March 2012 EFD Pulse

Safety Should Not Take A Vacation When You Travel

By Ryan Quinn, Paramedic/Firefighter

With spring break right around the corner, many families will take advantage of the opportunity to travel, visit family or just get out of town.

Fire safety plans begin at home with fire drills, meeting places and knowing when to call 9-1-1. However, do you have a plan when traveling? A little preparation can go a long way toward giving you peace of mind, knowing that you have taken some steps to keep you and your family safe.

When booking a hotel room, ask if the rooms have fire sprinklers. If you are considering a couple different hotels, you may want to consider one with a sprinkler system. In the event of a fire, a sprinkler system can suppress the fire, allowing for additional escape time.

Once in your hotel room, create an escape plan and have a meeting place. Just like at home, know the fastest way out of the building and the location of the closest fireexit. Remember: do not use an elevator in a fire emergency. Always take your ID and room key with you if you need to leave for an emergency. Finding a meeting spot can be a bit of a challenge, so try to make it somewhere obvious. Consider next to the sign for the hotel or near the front door to the lobby. Always be diligent when it comes to alarms. If the alarm sounds, leave. Even if it appears there are no problems, you could still be putting yourself and your family in harm’s way.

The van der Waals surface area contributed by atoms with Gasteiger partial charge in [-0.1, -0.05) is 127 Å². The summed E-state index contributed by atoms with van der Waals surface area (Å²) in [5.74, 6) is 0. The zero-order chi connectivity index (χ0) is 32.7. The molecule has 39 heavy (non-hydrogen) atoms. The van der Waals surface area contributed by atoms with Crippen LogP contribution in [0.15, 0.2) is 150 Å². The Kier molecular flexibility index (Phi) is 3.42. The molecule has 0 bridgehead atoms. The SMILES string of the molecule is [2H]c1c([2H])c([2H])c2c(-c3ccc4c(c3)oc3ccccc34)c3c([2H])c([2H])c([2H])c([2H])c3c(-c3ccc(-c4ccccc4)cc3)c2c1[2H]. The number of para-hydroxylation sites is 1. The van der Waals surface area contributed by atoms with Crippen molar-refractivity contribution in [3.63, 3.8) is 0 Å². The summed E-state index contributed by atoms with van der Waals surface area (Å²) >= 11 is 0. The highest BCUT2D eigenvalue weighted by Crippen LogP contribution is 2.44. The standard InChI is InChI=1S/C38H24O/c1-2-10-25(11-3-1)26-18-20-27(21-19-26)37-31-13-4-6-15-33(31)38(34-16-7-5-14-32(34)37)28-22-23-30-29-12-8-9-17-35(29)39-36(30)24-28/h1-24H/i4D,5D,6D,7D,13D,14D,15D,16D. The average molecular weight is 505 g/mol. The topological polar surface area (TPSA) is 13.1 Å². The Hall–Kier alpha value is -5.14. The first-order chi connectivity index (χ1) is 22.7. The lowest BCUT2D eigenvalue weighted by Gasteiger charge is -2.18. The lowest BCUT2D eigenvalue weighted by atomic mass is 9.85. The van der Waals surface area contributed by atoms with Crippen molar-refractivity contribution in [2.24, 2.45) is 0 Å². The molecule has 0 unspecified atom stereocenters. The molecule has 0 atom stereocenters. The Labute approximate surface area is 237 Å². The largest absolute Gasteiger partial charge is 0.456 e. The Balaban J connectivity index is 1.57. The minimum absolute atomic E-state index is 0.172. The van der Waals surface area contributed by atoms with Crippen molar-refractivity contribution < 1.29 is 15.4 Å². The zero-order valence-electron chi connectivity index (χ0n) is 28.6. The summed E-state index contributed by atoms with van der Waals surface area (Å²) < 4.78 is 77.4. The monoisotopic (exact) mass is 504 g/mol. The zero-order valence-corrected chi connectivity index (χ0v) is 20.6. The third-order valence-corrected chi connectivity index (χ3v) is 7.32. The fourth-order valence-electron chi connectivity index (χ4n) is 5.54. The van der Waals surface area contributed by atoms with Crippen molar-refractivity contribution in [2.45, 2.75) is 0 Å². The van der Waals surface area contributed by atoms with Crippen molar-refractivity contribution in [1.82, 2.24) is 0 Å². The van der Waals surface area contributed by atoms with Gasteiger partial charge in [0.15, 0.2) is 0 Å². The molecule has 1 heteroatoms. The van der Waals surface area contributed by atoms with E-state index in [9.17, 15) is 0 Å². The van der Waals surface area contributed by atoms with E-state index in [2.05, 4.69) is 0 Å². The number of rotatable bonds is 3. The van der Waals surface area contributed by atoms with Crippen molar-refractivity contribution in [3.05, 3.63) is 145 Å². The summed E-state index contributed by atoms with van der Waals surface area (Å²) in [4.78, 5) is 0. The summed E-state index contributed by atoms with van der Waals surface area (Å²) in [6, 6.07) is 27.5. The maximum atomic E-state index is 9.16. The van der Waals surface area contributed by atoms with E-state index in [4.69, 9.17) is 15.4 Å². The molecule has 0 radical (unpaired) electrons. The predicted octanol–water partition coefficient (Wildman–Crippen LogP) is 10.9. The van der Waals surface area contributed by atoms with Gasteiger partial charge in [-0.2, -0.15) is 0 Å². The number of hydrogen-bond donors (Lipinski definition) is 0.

Getting sick on vacation is never any fun and often seems like it could ruin the trip. However, there are some preparations to take while you are healthy to make an unfortunate illness a little easier.

When packing for a trip, prepare a small first aid kit with some essential over-the-counter medicines such as antacids, antihistamines and ibuprofen. These medicines can treat most discomfort and take care of the most common ailments while traveling. Don’t forget about pediatric doses for the little ones. Consider talking to your doctor or pediatrician before a vacation, especially if traveling abroad. If your plans involve extensive travel, talk with your doctor about antinausea medication, just in case.